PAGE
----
He offered the advice to other game developers stuck in a long process to "take a hard, critical look at your game and ask yourself what is necessary, what really has anything to do with what you're trying to accomplish."

Mystroidvania

Something that's likely to be controversial about Fez that resulted from Fish's "design by subtraction" is the game's complete lack of enemies.

"The game is inspired by Mario, Ico and Zelda. From Ico, I wanted to replicate that feel of a nostalgic, lonely isolation," he explained. "Contemplative... quiet. The game is slow and there's not much more to it beyond the rotation mechanics; without enemies or combat, it's really about walking around and smelling the flowers. We decided on no enemies very early."

He explained, "There was never a functional enemy in the game; it was always our intention to make a really relaxing and non-threatening game, almost as a personal challenge: can I make a good game without having to resort to the established mechanics that you take for granted. I think we've succeeded, and enemies just weren't in the spirit of the game."

Fish did add, however, that for players looking for a challenge, the game features a "second set of collectibles" that are "almost unfairly hard to get."

"There's a fourth really big influence that I haven't been honest about," Fish continued. "Myst. There's a lot of Myst in Fez, in fact I'd call it a 'Mystroidvania.' It's a huge open nonlinear world, with lots of super obtuse metapuzzles everywhere. The world has its own alphabet and numeric system."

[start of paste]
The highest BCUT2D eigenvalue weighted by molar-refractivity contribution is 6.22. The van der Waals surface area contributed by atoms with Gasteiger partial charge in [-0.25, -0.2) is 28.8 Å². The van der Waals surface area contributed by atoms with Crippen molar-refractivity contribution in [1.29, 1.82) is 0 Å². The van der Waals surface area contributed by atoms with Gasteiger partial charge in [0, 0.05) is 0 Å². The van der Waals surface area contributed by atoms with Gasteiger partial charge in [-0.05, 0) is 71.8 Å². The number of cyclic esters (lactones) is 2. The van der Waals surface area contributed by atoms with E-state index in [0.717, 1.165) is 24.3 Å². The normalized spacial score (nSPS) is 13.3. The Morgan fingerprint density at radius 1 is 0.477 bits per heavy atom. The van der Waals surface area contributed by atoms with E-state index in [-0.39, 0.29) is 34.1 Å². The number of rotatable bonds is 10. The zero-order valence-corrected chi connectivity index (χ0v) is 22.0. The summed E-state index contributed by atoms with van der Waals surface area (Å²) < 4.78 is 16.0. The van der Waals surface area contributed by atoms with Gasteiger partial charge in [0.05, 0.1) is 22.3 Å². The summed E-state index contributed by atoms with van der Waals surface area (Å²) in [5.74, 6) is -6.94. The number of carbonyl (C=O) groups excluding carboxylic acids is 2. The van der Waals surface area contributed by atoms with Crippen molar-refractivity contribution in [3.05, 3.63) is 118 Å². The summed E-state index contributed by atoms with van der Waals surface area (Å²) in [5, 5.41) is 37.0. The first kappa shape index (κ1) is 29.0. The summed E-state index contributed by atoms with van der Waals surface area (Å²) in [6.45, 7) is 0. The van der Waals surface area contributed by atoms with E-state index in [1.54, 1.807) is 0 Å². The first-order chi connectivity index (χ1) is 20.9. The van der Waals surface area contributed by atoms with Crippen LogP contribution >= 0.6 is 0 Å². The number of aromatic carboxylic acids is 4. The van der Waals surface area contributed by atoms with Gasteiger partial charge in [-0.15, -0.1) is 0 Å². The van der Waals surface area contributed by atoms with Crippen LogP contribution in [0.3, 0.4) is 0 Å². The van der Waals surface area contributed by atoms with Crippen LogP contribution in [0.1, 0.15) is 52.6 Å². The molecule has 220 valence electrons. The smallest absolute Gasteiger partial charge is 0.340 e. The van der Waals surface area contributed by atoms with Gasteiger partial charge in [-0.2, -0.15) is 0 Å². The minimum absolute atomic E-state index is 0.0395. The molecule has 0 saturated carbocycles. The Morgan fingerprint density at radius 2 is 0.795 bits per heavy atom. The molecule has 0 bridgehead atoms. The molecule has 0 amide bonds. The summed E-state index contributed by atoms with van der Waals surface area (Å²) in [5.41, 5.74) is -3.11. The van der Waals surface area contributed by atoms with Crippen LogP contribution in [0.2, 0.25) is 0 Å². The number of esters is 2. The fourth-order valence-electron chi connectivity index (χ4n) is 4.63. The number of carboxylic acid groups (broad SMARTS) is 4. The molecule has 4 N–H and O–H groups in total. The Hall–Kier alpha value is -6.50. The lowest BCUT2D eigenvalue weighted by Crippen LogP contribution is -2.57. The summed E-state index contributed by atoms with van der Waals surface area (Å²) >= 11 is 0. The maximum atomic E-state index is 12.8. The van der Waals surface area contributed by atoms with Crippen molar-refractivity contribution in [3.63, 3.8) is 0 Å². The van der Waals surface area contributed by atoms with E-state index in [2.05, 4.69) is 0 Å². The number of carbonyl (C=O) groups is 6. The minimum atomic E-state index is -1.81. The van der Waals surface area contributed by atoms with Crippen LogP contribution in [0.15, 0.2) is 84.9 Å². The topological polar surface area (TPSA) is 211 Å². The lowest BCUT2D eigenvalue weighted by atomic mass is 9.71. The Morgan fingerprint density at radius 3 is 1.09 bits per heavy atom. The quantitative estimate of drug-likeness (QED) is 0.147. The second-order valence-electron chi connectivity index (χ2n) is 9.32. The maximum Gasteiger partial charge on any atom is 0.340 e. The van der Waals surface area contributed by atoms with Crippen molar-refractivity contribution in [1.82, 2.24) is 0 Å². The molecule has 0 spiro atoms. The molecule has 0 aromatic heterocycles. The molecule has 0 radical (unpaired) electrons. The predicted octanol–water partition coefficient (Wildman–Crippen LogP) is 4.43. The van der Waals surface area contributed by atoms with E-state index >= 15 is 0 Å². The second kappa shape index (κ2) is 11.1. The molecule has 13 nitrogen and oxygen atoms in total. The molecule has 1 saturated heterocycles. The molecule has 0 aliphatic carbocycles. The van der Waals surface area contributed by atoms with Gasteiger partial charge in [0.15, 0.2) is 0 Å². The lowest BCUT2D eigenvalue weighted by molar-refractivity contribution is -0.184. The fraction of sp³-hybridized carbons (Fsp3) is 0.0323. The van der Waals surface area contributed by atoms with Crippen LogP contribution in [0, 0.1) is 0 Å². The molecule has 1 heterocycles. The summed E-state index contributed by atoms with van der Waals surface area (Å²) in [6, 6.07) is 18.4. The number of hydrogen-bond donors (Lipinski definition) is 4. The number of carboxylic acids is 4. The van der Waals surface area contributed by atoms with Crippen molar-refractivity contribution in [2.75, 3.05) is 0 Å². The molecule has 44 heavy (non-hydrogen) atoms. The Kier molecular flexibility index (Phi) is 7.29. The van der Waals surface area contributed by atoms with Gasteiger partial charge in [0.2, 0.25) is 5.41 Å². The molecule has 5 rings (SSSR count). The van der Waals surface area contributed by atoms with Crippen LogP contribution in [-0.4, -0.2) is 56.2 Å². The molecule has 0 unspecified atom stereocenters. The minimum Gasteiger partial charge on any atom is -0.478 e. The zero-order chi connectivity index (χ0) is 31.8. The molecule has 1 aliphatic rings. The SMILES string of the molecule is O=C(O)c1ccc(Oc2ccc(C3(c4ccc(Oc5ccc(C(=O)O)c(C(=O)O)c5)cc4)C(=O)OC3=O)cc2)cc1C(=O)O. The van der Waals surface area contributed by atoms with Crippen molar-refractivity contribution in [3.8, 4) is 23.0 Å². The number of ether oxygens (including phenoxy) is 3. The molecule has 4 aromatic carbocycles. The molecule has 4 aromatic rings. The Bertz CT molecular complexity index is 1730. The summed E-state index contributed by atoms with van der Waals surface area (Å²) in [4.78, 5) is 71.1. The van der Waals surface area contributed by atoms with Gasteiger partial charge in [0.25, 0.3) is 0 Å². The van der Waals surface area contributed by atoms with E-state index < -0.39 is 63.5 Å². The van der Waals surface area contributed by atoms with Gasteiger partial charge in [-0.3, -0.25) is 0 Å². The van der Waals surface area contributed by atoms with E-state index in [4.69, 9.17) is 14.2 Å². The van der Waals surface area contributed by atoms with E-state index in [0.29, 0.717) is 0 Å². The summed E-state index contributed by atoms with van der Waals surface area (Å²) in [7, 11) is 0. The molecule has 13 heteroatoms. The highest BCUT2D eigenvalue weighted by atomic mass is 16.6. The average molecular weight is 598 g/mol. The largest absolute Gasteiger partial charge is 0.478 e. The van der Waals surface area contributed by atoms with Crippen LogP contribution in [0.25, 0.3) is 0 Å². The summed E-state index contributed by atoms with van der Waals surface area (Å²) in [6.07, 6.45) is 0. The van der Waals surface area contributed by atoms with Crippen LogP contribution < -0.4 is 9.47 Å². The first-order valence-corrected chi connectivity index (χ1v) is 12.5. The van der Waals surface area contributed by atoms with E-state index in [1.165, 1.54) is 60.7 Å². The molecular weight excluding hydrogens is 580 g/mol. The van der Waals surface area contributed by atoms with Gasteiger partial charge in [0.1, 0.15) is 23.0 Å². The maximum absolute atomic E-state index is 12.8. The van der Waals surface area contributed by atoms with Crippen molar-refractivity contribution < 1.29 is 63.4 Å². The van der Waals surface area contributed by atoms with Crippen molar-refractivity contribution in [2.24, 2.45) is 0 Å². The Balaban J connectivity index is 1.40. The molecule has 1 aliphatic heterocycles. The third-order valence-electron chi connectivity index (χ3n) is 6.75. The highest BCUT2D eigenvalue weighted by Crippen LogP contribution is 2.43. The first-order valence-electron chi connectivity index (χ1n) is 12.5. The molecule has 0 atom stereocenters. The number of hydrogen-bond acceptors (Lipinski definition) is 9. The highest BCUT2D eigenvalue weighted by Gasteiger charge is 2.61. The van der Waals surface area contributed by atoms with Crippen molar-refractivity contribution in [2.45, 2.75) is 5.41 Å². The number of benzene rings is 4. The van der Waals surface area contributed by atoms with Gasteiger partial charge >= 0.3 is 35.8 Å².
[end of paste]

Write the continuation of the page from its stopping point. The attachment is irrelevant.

"I don't know if that is still going to fly today, that's a school of design that's really very old school. There's a high barrier of entry for that second part to the game, and I hope there will be things that will take internet forums weeks to decipher. I want people to talk about that weird thing that they don't think they were supposed to find in Fez."


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Comments


Kale Menges
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I'm a big fan of this subtractive design philosophy. Most games nowadays are filled to the brim with noise (both aesthetic and abstract) and not nearly enough meaningful substance.

Kris Graft
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Ken Levine didn't cite Ueda or his work, but he said something similar at the DICE Summit a couple of years ago when talking about the development of BioShock. He also pointed out that in order to subtract, you have to build enough content to subtract _from_.



From: http://www.gamasutra.com/php-bin/news_index.php?story=17315



"Levine said, 'Sculptors chip out a statue from stone. The challenge with games is that you build the rock and THEN take out your chisel... I feel people don't chip enough.'"

David Holmin
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The last paragraph sounds amazing, but I'm not sure about the complete lack of threat. I've been looking forward to Fez since the first screenshots popped up at TIGSource, but I honestly prefer some immediate, dexterity-based challenge in the shape of clever enemy design in my platformers.